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Yale Athletics Apologizes for Racist Programs Featuring Native Americans

The Yale Athletics Department came under fire for racist programs distributed at the Yale Bowl on Saturday, Oct. 8. The event celebrated the 100th time Yale University and Dartmouth University football teams have played each other.

According to the Yale Daily News, the programs included a collage of eight program covers from previous football games. Darmouth’s former unofficial mascot, the Indians, is reportedly caricatured in various dehumanizing ways.

Mary Kathryn Nagle, executive director for the Yale Indigenous Performing Arts Program, tweeted a picture of the program on Saturday. She criticized the “dehumanizing images of redface.”

Yale students became outraged after a picture of the program was posted on the Overheard at Yale Facebook page Sunday afternoon, the Yale Daily News reports. One cover shows a bulldog, Yale’s mascot, chasing a Native American person up a tree. Another shows a Yale football team member lighting a Native American person on fire.

The Athletics Department apologized for the programs the following day. On Sunday, Oct. 9, the director of athletics, Thomas Beckett, issued an apology for the offensive images in a schoolwide email. According to the Yale Daily News, in apology to the Yale community, Beckett said, “Yale Athletics was sorry for the hurt the images may have caused individuals at Yale, particularly those from Native American communities.”

“The program cover is offensive,” Beckett reportedly told the Yale Daily News via email. He also said that while that was “clearly not our intent…We will continue to work with any and all members of the Yale Community to address this topic in any way possible.”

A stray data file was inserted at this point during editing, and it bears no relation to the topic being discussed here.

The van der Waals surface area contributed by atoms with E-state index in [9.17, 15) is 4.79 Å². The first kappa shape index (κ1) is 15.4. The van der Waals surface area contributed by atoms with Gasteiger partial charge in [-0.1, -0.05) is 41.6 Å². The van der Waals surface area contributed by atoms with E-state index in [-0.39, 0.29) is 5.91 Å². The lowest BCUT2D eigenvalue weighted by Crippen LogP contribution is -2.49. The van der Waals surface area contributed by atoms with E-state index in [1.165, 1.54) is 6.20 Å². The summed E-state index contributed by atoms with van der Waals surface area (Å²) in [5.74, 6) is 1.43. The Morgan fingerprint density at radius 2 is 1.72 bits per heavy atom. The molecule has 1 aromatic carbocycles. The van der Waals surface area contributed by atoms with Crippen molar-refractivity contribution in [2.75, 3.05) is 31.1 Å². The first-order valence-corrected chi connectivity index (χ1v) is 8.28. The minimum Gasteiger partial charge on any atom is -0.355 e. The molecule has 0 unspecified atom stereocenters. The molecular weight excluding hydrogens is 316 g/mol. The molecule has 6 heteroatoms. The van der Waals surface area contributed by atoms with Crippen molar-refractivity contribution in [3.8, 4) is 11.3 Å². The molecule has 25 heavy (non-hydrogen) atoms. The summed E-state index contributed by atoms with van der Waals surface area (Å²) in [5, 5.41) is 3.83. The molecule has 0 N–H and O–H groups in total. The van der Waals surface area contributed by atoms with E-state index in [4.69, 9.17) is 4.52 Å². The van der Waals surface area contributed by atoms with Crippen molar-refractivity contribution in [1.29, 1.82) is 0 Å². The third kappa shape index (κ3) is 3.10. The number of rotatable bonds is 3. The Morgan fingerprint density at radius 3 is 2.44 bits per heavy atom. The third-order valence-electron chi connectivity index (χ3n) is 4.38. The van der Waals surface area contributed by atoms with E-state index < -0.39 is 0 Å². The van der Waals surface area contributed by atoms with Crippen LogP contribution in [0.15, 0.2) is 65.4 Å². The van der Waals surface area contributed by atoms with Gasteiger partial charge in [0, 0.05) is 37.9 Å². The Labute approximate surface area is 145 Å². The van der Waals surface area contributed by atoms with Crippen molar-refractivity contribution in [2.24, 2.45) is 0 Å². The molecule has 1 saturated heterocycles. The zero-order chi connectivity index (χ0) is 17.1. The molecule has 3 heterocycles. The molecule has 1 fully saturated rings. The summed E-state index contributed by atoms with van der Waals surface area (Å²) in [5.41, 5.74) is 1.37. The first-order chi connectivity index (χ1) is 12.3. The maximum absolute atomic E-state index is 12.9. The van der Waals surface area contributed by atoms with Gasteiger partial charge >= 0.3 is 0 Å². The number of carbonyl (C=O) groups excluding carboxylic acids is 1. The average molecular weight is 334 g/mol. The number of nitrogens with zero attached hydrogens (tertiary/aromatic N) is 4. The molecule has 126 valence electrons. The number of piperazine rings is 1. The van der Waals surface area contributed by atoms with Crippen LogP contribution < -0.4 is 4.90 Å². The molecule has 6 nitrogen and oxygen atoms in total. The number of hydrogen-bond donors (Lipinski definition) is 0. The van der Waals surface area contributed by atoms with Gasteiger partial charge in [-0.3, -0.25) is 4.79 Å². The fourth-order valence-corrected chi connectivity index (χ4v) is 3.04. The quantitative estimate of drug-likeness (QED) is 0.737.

The Association of Native Americans at Yale (ANAAY) released a statement on Facebook saying the images create a racist and noninclusive learning environment at Yale.

“The program features the former mascot of Dartmouth College, which is officially no longer in use due to the racist stereotypes it perpetuates,” the statement says. “Studies show the damaging effects of such images on Native peoples and young people of all races. The promotion of racist mascots…compounds challenges in promoting accurate portrayals of Indigenous cultures and traditions and perpetuates prejudice and discrimination against Native peoples.”

Additionally, in the statement, ANAAY thanked Yale Athletics for its apology and said they look forward to working with the athletics department in the future in order to “prevent future circulation of blatantly racist images of Indigenous peoples.”

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